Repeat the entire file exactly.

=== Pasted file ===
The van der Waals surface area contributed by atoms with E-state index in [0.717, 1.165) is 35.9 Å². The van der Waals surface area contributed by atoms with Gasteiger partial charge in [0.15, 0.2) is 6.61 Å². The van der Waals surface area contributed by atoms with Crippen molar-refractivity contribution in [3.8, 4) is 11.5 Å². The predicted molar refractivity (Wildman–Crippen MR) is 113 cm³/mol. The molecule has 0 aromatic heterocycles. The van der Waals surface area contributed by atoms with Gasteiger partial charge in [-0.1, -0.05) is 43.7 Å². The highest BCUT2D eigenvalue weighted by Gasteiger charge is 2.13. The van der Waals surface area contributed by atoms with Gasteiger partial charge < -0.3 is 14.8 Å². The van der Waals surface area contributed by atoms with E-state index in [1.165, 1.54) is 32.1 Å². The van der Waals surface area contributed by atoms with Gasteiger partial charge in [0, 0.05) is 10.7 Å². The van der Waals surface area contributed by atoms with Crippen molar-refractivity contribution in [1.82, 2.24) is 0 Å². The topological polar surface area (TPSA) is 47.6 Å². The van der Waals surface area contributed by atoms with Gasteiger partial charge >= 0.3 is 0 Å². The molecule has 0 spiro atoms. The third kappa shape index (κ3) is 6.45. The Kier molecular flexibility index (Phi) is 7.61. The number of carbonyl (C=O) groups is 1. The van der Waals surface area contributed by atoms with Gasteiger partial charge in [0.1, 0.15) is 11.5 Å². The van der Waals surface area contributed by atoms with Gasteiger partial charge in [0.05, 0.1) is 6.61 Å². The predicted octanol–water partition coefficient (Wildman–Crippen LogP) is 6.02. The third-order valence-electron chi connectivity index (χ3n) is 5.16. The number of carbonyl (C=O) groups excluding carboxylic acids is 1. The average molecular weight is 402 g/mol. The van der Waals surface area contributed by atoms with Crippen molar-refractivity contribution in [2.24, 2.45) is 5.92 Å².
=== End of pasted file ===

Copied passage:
The van der Waals surface area contributed by atoms with E-state index in [0.717, 1.165) is 35.9 Å². The van der Waals surface area contributed by atoms with Gasteiger partial charge in [0.15, 0.2) is 6.61 Å². The van der Waals surface area contributed by atoms with Crippen molar-refractivity contribution in [3.8, 4) is 11.5 Å². The predicted molar refractivity (Wildman–Crippen MR) is 113 cm³/mol. The molecule has 0 aromatic heterocycles. The van der Waals surface area contributed by atoms with Gasteiger partial charge in [-0.1, -0.05) is 43.7 Å². The highest BCUT2D eigenvalue weighted by Gasteiger charge is 2.13. The van der Waals surface area contributed by atoms with Gasteiger partial charge < -0.3 is 14.8 Å². The van der Waals surface area contributed by atoms with E-state index in [1.165, 1.54) is 32.1 Å². The van der Waals surface area contributed by atoms with Gasteiger partial charge in [0, 0.05) is 10.7 Å². The van der Waals surface area contributed by atoms with Crippen molar-refractivity contribution in [1.82, 2.24) is 0 Å². The topological polar surface area (TPSA) is 47.6 Å². The van der Waals surface area contributed by atoms with Gasteiger partial charge >= 0.3 is 0 Å². The molecule has 0 spiro atoms. The third kappa shape index (κ3) is 6.45. The Kier molecular flexibility index (Phi) is 7.61. The number of carbonyl (C=O) groups is 1. The van der Waals surface area contributed by atoms with Gasteiger partial charge in [0.1, 0.15) is 11.5 Å². The van der Waals surface area contributed by atoms with Gasteiger partial charge in [0.05, 0.1) is 6.61 Å². The predicted octanol–water partition coefficient (Wildman–Crippen LogP) is 6.02. The third-order valence-electron chi connectivity index (χ3n) is 5.16. The number of carbonyl (C=O) groups excluding carboxylic acids is 1. The average molecular weight is 402 g/mol. The van der Waals surface area contributed by atoms with Crippen molar-refractivity contribution in [2.24, 2.45) is 5.92 Å².